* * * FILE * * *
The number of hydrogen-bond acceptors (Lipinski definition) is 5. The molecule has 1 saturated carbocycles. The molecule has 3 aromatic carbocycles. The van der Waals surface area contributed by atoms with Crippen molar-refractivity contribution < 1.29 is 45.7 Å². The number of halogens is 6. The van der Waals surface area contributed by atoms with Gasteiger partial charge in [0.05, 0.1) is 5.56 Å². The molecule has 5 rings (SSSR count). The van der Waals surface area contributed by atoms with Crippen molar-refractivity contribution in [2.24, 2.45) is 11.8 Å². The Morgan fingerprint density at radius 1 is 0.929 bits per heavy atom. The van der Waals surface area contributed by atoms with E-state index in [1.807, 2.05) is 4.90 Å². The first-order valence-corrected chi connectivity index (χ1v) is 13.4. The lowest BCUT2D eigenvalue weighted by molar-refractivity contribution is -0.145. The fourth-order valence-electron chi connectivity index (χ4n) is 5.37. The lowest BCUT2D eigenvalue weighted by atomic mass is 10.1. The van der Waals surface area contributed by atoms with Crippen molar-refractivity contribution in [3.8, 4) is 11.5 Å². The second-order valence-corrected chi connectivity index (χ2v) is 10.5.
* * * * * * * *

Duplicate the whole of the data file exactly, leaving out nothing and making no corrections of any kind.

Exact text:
The number of hydrogen-bond acceptors (Lipinski definition) is 5. The molecule has 1 saturated carbocycles. The molecule has 3 aromatic carbocycles. The van der Waals surface area contributed by atoms with Crippen molar-refractivity contribution < 1.29 is 45.7 Å². The number of halogens is 6. The van der Waals surface area contributed by atoms with Gasteiger partial charge in [0.05, 0.1) is 5.56 Å². The molecule has 5 rings (SSSR count). The van der Waals surface area contributed by atoms with Crippen molar-refractivity contribution in [2.24, 2.45) is 11.8 Å². The Morgan fingerprint density at radius 1 is 0.929 bits per heavy atom. The van der Waals surface area contributed by atoms with E-state index in [1.807, 2.05) is 4.90 Å². The first-order valence-corrected chi connectivity index (χ1v) is 13.4. The lowest BCUT2D eigenvalue weighted by molar-refractivity contribution is -0.145. The fourth-order valence-electron chi connectivity index (χ4n) is 5.37. The lowest BCUT2D eigenvalue weighted by atomic mass is 10.1. The van der Waals surface area contributed by atoms with Crippen molar-refractivity contribution in [3.8, 4) is 11.5 Å². The second-order valence-corrected chi connectivity index (χ2v) is 10.5.